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  1. #1
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    Default Larger gauge hose for interior attack

    There seems to be a lot of discussion on my dept. about increasing the use of 2 1/2" hose for interior attack. While I realize the knockdown power is greater I believe problems with maneuverability will outway the benefits especially when used in cramped residential situations. The 1 3/4" hose we currently use gets the job done most of the time. Any thoughts?
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  2. #2
    MembersZone Subscriber fireslayer1237's Avatar
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    on a residential fire I don't think there is hardly ever any reason to use anything bigger then 1.75" hose interior. you can get 200 GPM out of it, easier to deploy, handle, and manuver. a 2.5" would be very difficult to work with in a residential fire while interior.

    The only time I would use a 2.5" is for surround and drowns on residentials. or if in my dept. case we are low on manpower show up with 2 on the scene and can wait up to sometimes 8 min. before the next unit shows up. in this case I pull a 2.5 and do an aggressive exterior attack. usually will knock down the majority of the fire and has so much flow it won't push the fire too much. then I follow up with a 1.75 to go interior once additional resources show up.
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  3. #3
    Forum Member nmfire's Avatar
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    I think using both makes for a fine happy medium. 2nd line in the door is a 2.5" backup line. If the fire becomes more then the 1.75 can handle, the 2.5 is there to kick its ***. Just gotta remember to send in a new backup line.
    Even the burger-flippers at McDonald's probably have some McWackers.

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    Forum Member carolinablue's Avatar
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    I wouldn't suggest doing an interior attack on your average house fire with anything above a 1 3/4 inch line. The 2.5 inch line has always been used for exterior attacks.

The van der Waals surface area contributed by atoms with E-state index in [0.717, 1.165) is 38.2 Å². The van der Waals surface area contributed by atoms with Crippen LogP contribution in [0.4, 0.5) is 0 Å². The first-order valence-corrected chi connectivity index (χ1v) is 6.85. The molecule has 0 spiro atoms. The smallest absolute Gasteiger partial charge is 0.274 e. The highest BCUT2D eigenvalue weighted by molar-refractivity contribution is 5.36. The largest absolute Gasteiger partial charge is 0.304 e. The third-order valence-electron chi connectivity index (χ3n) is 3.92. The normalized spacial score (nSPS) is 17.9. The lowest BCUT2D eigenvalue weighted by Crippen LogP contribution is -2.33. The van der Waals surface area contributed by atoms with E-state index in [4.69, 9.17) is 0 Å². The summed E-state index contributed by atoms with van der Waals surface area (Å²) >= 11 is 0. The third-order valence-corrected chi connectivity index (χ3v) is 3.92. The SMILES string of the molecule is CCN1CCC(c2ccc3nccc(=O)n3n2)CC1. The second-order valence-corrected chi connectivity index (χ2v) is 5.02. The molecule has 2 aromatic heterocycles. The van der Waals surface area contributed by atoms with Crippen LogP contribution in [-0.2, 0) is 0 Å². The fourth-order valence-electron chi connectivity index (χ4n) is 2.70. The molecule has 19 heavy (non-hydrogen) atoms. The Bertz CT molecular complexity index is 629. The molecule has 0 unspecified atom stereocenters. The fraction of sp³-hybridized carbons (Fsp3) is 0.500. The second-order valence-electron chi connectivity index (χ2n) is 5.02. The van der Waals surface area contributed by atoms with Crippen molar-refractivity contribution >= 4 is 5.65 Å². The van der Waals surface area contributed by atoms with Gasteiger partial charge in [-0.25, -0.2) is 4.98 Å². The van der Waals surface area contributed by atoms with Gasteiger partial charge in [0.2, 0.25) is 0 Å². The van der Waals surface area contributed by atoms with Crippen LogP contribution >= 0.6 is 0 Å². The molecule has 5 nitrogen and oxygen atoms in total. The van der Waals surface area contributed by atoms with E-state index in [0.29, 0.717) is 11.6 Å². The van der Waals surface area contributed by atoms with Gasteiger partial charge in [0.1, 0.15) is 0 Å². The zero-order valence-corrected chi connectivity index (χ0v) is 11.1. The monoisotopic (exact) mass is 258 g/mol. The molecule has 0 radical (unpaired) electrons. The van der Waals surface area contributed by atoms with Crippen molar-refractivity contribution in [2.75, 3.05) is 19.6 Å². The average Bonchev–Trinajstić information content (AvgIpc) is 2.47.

5. #5
    Back In Black ChiefKN's Avatar
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    We will only use 1 3/4" hose for a residential fire.

    If you want more blast for your buck, investigate CAFS. That 2 1/2" is a bear to navigate through a house.
    I am now a past chief and the views, opinions, and comments are mine and mine alone. I do not speak for any department or in any official capacity. Although, they would be smart to listen to me.

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  6. #6
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    1-3/4" is usually plenty at my department. If you really need more, what about a 2" with a 1" smooth bore?

  7. #7
    MembersZone Subscriber mcaldwell's Avatar
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    I think you have to qualify it with more information.

    Are you talking about standard stick frame single family homes well under 3000 square feet per floor? The 1 3/4 should be plenty for interior work.

    If you have a lot of McMansions at or over 4000 square feet per floor you may very well want to talk about 2 or 2 1/2 inch lines. Those houses are not only bigger, but have a lot more open spaces and room to move. The handling may not be as much of an issue, and the extra water may be needed.

    And of course, for industrial and even light commercial, 2 1/2 should be a front-line tool.
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    Quote Originally Posted by CFDKevin View Post
    There seems to be a lot of discussion on my dept. about increasing the use of 2 1/2" hose for interior attack. While I realize the knockdown power is greater I believe problems with maneuverability will outway the benefits especially when used in cramped residential situations. The 1 3/4" hose we currently use gets the job done most of the time. Any thoughts?